Household debt problems up 28% from 2012
The young, self-employed and low-income families have been hit the hardest by issues with problem debt since 2012.
A report commissioned by trade union bodies the TUC and UNISON highlight that one in eight households were over-indebted, or heavily in debt, in 2014 compared to one in ten in 2012. This is an increase of 700,000 households or 3.2 million in total.
The ‘Britain in the Red’ report also highlighted
- In 2012, 6% of self-employed workers with credit commitments were in serious debt. But by 2014 this had nearly tripled to 17%.
- The number of low-income families with problem debt went up from 9% in 2012 to 16% in 2014.
- People who took out pay day loans in 2014 spent, on average, 30% of their income repaying them. This was up from 12% in 2012.
- In 2014 households with store cards spent 21% of their income repaying them – up from 9% in 2012.
- In 2012 2% of 18-34 year olds with any form of unsecured borrowing were over-indebted. By 2014 this had risen to 10%. Credit card, personal and payday loans, overdrafts and store cards were the main factor behind the increase – not student loans.
The last few years have been tough ones for many working families, who have racked up huge debts just trying to get by. The living standards crisis has left a huge hole in household finances.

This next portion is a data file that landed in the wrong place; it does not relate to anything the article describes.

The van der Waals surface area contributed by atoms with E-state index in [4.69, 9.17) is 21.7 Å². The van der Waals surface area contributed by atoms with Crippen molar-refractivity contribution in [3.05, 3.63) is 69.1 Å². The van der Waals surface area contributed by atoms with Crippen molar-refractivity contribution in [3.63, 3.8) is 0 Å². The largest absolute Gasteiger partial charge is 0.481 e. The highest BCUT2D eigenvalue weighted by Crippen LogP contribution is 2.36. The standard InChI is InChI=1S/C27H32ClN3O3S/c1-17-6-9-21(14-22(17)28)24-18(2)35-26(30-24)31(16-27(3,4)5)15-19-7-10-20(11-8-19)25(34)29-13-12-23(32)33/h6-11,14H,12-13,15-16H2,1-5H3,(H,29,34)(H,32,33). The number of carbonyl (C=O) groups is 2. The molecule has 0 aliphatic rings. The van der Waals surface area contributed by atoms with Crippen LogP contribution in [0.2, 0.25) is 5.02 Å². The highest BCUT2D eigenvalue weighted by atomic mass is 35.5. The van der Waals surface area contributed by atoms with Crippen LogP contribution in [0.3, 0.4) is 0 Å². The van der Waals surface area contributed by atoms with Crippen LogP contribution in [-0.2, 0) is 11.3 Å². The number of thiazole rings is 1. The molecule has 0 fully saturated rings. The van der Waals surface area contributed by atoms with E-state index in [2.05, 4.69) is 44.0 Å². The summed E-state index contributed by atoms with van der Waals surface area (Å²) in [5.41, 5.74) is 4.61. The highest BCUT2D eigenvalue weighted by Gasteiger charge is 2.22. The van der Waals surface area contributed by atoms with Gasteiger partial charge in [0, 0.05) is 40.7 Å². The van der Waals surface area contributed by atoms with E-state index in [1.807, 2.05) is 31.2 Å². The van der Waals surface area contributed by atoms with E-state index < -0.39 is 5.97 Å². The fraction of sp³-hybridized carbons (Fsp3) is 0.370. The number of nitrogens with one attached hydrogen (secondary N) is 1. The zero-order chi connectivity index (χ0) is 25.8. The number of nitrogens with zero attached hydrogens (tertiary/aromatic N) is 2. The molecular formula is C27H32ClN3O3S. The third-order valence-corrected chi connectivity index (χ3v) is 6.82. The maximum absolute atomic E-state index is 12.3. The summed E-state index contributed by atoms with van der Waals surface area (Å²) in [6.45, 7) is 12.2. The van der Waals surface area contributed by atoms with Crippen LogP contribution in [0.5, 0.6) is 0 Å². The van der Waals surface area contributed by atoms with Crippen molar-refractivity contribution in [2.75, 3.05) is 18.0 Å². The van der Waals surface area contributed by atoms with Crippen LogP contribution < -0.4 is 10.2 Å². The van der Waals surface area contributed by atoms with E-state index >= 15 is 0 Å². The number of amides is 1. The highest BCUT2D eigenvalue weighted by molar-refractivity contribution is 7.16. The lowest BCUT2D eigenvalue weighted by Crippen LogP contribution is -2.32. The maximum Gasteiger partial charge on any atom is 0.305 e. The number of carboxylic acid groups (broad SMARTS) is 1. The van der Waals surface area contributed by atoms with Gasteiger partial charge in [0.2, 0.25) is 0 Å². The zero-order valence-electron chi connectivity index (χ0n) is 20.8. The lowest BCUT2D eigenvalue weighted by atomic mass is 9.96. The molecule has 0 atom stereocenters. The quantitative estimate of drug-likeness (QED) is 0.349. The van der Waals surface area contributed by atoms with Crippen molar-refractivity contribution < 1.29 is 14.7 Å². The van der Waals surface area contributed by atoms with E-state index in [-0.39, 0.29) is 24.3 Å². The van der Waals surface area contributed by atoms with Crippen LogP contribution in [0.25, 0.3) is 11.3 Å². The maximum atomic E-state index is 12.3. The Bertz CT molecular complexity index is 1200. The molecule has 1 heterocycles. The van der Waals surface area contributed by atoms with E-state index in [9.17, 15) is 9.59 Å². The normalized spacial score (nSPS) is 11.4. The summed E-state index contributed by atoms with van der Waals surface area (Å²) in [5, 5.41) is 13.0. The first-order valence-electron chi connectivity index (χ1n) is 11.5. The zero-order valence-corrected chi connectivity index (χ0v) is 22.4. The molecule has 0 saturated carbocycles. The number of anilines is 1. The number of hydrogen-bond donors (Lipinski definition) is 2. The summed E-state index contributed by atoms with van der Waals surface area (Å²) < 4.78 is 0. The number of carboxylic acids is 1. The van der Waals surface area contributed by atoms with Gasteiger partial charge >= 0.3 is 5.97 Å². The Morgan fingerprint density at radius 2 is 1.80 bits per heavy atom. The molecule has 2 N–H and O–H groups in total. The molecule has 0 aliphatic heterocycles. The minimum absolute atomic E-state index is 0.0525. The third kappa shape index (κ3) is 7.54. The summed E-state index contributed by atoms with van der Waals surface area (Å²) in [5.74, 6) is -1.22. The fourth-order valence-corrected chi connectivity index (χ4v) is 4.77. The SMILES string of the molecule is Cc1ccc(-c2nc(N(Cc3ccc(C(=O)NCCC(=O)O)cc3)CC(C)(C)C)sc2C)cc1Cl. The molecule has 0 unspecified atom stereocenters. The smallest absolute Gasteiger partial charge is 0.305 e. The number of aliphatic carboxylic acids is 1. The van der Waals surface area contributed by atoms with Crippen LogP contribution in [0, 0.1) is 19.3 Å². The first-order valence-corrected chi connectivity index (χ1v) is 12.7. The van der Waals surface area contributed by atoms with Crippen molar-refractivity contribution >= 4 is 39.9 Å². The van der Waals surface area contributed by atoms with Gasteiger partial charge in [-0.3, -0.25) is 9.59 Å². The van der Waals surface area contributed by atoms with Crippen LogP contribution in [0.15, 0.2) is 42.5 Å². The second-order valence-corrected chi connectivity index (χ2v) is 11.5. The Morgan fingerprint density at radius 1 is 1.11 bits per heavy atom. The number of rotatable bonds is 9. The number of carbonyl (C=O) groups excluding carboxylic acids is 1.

Wages might finally be picking up for those in the private sector, but anyone working in health, education, local government and our other public services still has many more years of pay restraint to survive. And soon to be introduced cuts to tax credits will push many low-income families yet deeper into debt.
It is going to take many years for families to get back on an even keel. People having to rely on their credit cards, friends and family, or pay day loans just to get through the month is not a sustainable route for our economy.
Dave Prentis, UNISON General Secretary
The figures listed are likely to rise again as the new benefits cap will reduce income for households claiming benefits. With a possible interest rate rise and new tax rules for landlords being introduced in 2017, which may affect your rental costs, it would be hard not to see this figure of indebtedness rise once again.